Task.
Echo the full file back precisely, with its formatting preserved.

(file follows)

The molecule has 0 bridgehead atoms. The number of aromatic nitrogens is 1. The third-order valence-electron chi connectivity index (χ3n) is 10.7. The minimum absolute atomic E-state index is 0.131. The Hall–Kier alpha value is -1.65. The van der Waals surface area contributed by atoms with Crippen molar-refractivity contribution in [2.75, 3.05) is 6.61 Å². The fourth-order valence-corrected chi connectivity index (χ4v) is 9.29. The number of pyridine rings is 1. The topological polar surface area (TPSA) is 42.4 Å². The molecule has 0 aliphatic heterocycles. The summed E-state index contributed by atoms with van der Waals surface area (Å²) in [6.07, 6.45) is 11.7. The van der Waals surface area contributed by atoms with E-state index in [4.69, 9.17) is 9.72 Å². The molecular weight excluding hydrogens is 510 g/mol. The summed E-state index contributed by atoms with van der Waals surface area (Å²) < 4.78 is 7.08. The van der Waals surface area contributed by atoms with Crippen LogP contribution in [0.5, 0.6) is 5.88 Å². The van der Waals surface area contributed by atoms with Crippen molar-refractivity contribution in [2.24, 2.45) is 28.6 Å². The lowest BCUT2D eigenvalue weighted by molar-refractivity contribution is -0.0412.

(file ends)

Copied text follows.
The molecule has 0 bridgehead atoms. The number of aromatic nitrogens is 1. The third-order valence-electron chi connectivity index (χ3n) is 10.7. The minimum absolute atomic E-state index is 0.131. The Hall–Kier alpha value is -1.65. The van der Waals surface area contributed by atoms with Crippen molar-refractivity contribution in [2.75, 3.05) is 6.61 Å². The fourth-order valence-corrected chi connectivity index (χ4v) is 9.29. The number of pyridine rings is 1. The topological polar surface area (TPSA) is 42.4 Å². The molecule has 0 aliphatic heterocycles. The summed E-state index contributed by atoms with van der Waals surface area (Å²) in [6.07, 6.45) is 11.7. The van der Waals surface area contributed by atoms with E-state index in [4.69, 9.17) is 9.72 Å². The molecular weight excluding hydrogens is 510 g/mol. The summed E-state index contributed by atoms with van der Waals surface area (Å²) < 4.78 is 7.08. The van der Waals surface area contributed by atoms with Crippen LogP contribution in [0.5, 0.6) is 5.88 Å². The van der Waals surface area contributed by atoms with Crippen molar-refractivity contribution in [2.24, 2.45) is 28.6 Å². The lowest BCUT2D eigenvalue weighted by molar-refractivity contribution is -0.0412.